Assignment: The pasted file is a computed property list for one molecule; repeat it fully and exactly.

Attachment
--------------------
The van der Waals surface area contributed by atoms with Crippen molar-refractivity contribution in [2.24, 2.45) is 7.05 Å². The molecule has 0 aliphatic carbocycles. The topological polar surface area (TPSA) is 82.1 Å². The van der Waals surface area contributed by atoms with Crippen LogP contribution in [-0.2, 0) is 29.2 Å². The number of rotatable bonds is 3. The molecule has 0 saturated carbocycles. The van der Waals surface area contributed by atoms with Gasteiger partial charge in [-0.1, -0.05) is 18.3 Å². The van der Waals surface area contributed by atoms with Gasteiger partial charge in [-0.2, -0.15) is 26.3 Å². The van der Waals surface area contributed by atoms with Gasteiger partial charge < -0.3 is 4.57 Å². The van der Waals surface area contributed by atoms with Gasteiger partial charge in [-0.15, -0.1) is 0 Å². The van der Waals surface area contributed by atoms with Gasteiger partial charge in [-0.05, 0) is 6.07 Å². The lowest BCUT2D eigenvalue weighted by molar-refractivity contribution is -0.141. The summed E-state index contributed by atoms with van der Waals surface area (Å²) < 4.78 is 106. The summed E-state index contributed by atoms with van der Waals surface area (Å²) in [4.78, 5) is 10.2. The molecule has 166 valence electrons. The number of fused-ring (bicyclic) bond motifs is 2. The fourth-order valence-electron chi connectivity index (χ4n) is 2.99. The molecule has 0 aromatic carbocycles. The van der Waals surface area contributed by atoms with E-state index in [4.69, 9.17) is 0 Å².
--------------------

The van der Waals surface area contributed by atoms with Crippen molar-refractivity contribution in [2.24, 2.45) is 7.05 Å². The molecule has 0 aliphatic carbocycles. The topological polar surface area (TPSA) is 82.1 Å². The van der Waals surface area contributed by atoms with Crippen LogP contribution in [-0.2, 0) is 29.2 Å². The number of rotatable bonds is 3. The molecule has 0 saturated carbocycles. The van der Waals surface area contributed by atoms with Gasteiger partial charge in [-0.1, -0.05) is 18.3 Å². The van der Waals surface area contributed by atoms with Gasteiger partial charge in [-0.2, -0.15) is 26.3 Å². The van der Waals surface area contributed by atoms with Gasteiger partial charge < -0.3 is 4.57 Å². The van der Waals surface area contributed by atoms with Gasteiger partial charge in [-0.15, -0.1) is 0 Å². The van der Waals surface area contributed by atoms with Gasteiger partial charge in [-0.05, 0) is 6.07 Å². The lowest BCUT2D eigenvalue weighted by molar-refractivity contribution is -0.141. The summed E-state index contributed by atoms with van der Waals surface area (Å²) < 4.78 is 106. The summed E-state index contributed by atoms with van der Waals surface area (Å²) in [4.78, 5) is 10.2. The molecule has 166 valence electrons. The number of fused-ring (bicyclic) bond motifs is 2. The fourth-order valence-electron chi connectivity index (χ4n) is 2.99. The molecule has 0 aromatic carbocycles. The van der Waals surface area contributed by atoms with E-state index in [4.69, 9.17) is 0 Å².